Page:VCH Surrey 1.djvu/406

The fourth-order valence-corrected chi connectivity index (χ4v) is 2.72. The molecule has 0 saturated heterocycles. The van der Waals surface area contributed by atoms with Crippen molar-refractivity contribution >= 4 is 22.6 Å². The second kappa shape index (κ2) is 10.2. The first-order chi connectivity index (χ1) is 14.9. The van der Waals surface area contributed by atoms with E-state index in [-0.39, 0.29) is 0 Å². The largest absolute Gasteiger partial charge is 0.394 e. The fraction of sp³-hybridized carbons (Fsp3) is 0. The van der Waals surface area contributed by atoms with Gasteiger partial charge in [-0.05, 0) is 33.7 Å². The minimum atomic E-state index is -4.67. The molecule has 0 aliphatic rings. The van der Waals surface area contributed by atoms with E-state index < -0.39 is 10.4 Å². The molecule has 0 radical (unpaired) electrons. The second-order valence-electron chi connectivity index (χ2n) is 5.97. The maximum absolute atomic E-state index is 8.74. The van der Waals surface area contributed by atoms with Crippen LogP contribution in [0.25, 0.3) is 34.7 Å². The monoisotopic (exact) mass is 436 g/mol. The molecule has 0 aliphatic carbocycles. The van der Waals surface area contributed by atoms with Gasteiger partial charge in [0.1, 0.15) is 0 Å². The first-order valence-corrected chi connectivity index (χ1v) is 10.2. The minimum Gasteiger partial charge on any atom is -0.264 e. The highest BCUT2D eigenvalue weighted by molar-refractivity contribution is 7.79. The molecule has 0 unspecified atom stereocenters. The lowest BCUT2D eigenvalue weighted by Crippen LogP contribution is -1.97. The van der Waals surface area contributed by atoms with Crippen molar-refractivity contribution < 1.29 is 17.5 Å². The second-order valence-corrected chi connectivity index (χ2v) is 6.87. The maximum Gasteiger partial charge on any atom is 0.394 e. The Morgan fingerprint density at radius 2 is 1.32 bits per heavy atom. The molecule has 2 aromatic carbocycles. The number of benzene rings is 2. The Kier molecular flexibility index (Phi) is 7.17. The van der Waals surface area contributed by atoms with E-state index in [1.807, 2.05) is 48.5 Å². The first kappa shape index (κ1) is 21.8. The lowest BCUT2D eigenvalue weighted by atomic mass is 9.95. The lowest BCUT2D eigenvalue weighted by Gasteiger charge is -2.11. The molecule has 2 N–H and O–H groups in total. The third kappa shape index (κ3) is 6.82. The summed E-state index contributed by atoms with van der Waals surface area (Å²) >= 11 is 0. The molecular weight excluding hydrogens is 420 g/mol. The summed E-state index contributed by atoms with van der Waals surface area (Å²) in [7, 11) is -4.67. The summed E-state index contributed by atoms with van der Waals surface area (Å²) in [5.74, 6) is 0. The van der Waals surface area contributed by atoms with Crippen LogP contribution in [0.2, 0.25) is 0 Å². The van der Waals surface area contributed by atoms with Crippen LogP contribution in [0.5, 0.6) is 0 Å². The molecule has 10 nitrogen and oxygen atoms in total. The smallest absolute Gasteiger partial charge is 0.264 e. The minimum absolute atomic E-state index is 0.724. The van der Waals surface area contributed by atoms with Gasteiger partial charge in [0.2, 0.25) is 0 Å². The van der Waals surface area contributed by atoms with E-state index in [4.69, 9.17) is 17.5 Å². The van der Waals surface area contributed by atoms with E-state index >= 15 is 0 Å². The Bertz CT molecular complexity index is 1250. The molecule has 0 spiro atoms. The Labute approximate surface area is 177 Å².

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A HISTORY OF SURREY Shalford near Guildford. He or his descendants had a principal castle at Blechingley in the main division of his lands, and a small castle at Ockley close to the Roman road from London to Chichester. He had even larger possessions in other counties, as in Suffolk, where his castle the head of the Honour of Clare gave his family their later name of de Clare. It was perhaps his great position elsewhere which led to a rival being raised to his supremacy in Surrey. In 1075 Richard and William de Warenne were justiciars for the absent King William, and had a great share in putting down the rebellion of earls Ralph and Roger. But in 1078 Richard's second son, Roger de Bienfaite, was involved in the first rebellion in favour of the Conqueror's eldest son Robert; and in 1088, after the death of William, the de Clare castle of Tonbridge was held by the rebels who supported the party of Duke Robert against William Rufus, Gilbert son of Richard being on Robert's side l then and later. His lands however escaped confiscation. It was probably the untrust- worthy attitude of the de Clares which led William Rufus to endow one of the few of the great nobility of the Conquest who had adhered to him with the earldom of Surrey in 1088 or 1089. William de Warenne had already considerable Sussex possessions, besides other estates, and grants in Surrey to him erected a local counterpoise to the power of the de Clares. Gundrada, the wife of de Warenne, was not a daughter of the Conqueror but it is possible that she was his step-daughter, and at any rate the de Warennes had been so far faithful to the king. 2 With the earldom and perhaps its endowment of the 'third penny,' 3 its dignity and share in county government, de Warenne received lands at Reigate, where there was, or was shortly built, a castle, in convenient neighbourhood to de Clare's castle at Blechingley, and probably Dorking, with lands at Betchworth, Shiere and Fetcham, thus including all that had come to the Crown by the death of the queen Edith, widow of the Confessor. These formed the bulk of the lands held subsequently in Surrey of the Honour of Warenne. Their possession by the earl planted a strong rival interest to 1 Henry of Huntingdon. 2 The controversy about Gundrada's parentage is acute and complicated. But at all events there is no reason for calling her King William's daughter, and there is much to be said in favour of her being Matilda's daughter. See Stapleton in Arcbitological Journal, 1 846 ; Freeman, Norman Conquest, vol. iii. appendix O, and in Engfish Historical Review, October, 1888 ; Maiden, History of Surrey, pp. 1012 ; Round, in Complete Peerage, vii. 322. 3 There is an uncertainty about the endowment of the earldom of Surrey. By Close Rolls 40, H. iii. m. xi. it appears that John de Warenne was granted the third penny out of the issues of the county of Surrey, as William de Warenne his father and his other ancestors had it. But by the Placita de Quo Warranto, 7 Ed. I. Exemplification Pat. R. 25 Eliz. July 9, it appears that John de Warenne in 1279 claimed the third penny redditus burgi in the towns of Guildford and Southwark, as belonging to his ancestors, but said nothing about the third penny of the pleas of the county. Moreover I am told by Mr. Round that there is no trace in the Pipe Roll of 1 130 of the payment of the third penny of the pleas of the county to the earl in Surrey, while there is evidence of the payment in some other counties. It appears however that the earls of other counties, Oxfordshire for instance, claimed subse- quently that their ancestors had received the third penny, though no extant grant of it remains nor trace of its payment ; see Round, Geoffrey de Mandeville, App. H, p. 287-96. It seems safe to assume that the earl in Surrey had commonly received the third penny of Guildford and Southwark, and that whatever he said to other people he did not think fit to tell Edward I. that he had an ancestral right to anything else. 340